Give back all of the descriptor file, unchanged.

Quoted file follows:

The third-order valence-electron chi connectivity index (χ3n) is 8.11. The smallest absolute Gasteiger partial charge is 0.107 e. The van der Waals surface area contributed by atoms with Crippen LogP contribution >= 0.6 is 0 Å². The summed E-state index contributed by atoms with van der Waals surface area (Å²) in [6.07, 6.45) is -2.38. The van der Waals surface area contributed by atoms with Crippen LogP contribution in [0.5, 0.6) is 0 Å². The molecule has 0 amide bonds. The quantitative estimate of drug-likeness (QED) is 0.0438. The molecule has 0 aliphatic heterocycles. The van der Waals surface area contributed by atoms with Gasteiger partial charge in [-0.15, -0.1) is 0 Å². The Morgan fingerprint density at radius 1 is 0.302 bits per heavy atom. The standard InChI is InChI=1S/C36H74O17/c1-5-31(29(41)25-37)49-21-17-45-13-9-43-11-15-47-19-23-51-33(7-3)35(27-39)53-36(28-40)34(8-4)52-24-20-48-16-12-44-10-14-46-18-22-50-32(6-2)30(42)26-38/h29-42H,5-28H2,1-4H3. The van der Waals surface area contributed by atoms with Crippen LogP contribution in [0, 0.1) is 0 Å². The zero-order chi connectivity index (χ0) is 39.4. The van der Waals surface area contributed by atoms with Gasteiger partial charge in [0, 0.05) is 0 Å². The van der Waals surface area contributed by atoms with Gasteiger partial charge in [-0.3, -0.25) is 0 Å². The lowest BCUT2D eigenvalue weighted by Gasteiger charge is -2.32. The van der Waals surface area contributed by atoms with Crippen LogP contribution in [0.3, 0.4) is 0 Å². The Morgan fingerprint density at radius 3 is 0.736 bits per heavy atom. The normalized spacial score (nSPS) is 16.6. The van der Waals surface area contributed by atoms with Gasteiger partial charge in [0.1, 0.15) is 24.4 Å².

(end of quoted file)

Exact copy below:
The third-order valence-electron chi connectivity index (χ3n) is 8.11. The smallest absolute Gasteiger partial charge is 0.107 e. The van der Waals surface area contributed by atoms with Crippen LogP contribution >= 0.6 is 0 Å². The summed E-state index contributed by atoms with van der Waals surface area (Å²) in [6.07, 6.45) is -2.38. The van der Waals surface area contributed by atoms with Crippen LogP contribution in [0.5, 0.6) is 0 Å². The molecule has 0 amide bonds. The quantitative estimate of drug-likeness (QED) is 0.0438. The molecule has 0 aliphatic heterocycles. The van der Waals surface area contributed by atoms with Gasteiger partial charge in [-0.15, -0.1) is 0 Å². The Morgan fingerprint density at radius 1 is 0.302 bits per heavy atom. The standard InChI is InChI=1S/C36H74O17/c1-5-31(29(41)25-37)49-21-17-45-13-9-43-11-15-47-19-23-51-33(7-3)35(27-39)53-36(28-40)34(8-4)52-24-20-48-16-12-44-10-14-46-18-22-50-32(6-2)30(42)26-38/h29-42H,5-28H2,1-4H3. The van der Waals surface area contributed by atoms with Crippen LogP contribution in [0, 0.1) is 0 Å². The zero-order chi connectivity index (χ0) is 39.4. The van der Waals surface area contributed by atoms with Gasteiger partial charge in [0, 0.05) is 0 Å². The van der Waals surface area contributed by atoms with Gasteiger partial charge in [-0.3, -0.25) is 0 Å². The lowest BCUT2D eigenvalue weighted by Gasteiger charge is -2.32. The van der Waals surface area contributed by atoms with Crippen LogP contribution in [0.3, 0.4) is 0 Å². The Morgan fingerprint density at radius 3 is 0.736 bits per heavy atom. The normalized spacial score (nSPS) is 16.6. The van der Waals surface area contributed by atoms with Gasteiger partial charge in [0.1, 0.15) is 24.4 Å².